How To Determine if a Candidate is Right for Your Organization’s Culture

To understand if a candidate is right for your culture, there are a few things that you will want to look at.

Define Your Culture

Many company corporate career sites talk about similar culture traits, like being coachable, competitive, thriving in a fast paced environment and working well under pressure. These things can certainly be part of your company culture, but dig deeper to understand not only what the core areas of your culture are but how you define them and how you determine if someone has those things.

Look For Transferable Skills

When trying to understand if someone is a right fit for your organization’s culture, at first thought the most intuitive way to accomplish this is finding someone who has a strong track record of doing the same job you’re hiring for.

Looking for transferable skills will not only give you a broader pool of people to interview, it will help you find something that will add to your company’s culture.

Try looking at candidates with diverse backgrounds. Try looking at candidates from outside of your industry vertical.

Seek To Be Inclusive of as Many Voices as Possible

The only way you are going to find a candidate who is the right culture fit is to meet with as wide a variety of people as possible. Someone could surprise you. On one hand it’s possible that someone who you get along with really well and shares a background similar to those on your team ends up not being a culture fit. It’s also possible that someone with a different background could surprise you and be a great culture fit.

A great culture fit goes deeper than background, work history and motivators. When you are inclusive of different voices, you will better be able to pinpoint what it is that makes your company culture unique and who will add to it.

Proactively Seek Diversity

Diversity may not always come knocking on your door. Understand that diversity not only includes traits such as race, sex and national origin, it also includes many other things like educational background, geography, industry and much more.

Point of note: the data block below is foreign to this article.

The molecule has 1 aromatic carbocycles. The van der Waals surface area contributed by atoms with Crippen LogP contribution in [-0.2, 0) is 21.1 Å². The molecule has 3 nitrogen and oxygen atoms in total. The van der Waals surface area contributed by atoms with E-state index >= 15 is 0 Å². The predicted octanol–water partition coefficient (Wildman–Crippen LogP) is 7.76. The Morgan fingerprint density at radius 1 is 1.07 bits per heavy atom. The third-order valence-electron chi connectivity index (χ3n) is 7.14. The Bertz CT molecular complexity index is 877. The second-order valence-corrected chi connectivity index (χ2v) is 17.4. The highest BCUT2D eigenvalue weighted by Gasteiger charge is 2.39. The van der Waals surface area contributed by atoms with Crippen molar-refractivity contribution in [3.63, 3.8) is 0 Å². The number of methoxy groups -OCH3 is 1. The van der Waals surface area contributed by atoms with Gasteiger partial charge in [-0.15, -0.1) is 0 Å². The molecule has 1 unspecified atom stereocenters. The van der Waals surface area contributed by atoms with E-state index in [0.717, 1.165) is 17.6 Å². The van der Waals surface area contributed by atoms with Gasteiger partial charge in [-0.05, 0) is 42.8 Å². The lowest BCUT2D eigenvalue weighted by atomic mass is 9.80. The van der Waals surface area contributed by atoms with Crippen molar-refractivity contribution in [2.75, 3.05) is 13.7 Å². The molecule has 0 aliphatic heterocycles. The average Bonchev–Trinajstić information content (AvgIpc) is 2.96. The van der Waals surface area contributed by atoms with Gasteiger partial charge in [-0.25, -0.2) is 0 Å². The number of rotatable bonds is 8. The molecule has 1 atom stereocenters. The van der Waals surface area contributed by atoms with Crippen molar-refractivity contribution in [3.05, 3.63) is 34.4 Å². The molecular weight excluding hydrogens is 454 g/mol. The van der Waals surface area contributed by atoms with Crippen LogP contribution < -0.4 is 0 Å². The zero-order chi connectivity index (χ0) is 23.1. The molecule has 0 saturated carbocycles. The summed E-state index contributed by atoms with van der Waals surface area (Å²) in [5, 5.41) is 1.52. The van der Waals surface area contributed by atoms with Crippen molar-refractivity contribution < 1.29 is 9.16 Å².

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Questions You’ve Asked Us About Culture Fit

Does hiring for culture fit hurt diversity?
It can, so make sure to review the difference between fit and add. If you only hire for culture fit without taking into consideration those people who will add to your culture, then it’s likely that you will end up hiring a lot of people like those who are already there and that is not diverse.
What is a culture fit interview?
The culture fit interview is exactly what you might imagine — it is an interview that seeks to determine if a candidate will be a good fit for your company’s culture. This interview can be lumped in with another interview in your process or it can be its own interview. You should be able to walk away from a culture fit interview with solid answers to several key questions: 1. What motivates the candidate, both intrinsically and intrinsically? 2. What type of leadership style does the candidate work well with? 3. What type of working environment does the candidate thrive in? 4. What is the candidate passionate about? 5. How well does the candidate work within a team environment? 6. Does the candidate have the soft skills that your team is looking for?
Tyler Fisher
Tyler Fisher, PHR

Tyler empowers Talent Acquisition professionals, HR business leaders, and key stake holders to develop and execute talent management strategies. He is igniting the talent acquisition process through: team building, accurate time to fill forecasting, driving creative talent sourcing, and fine-tuning recruiting team effectiveness.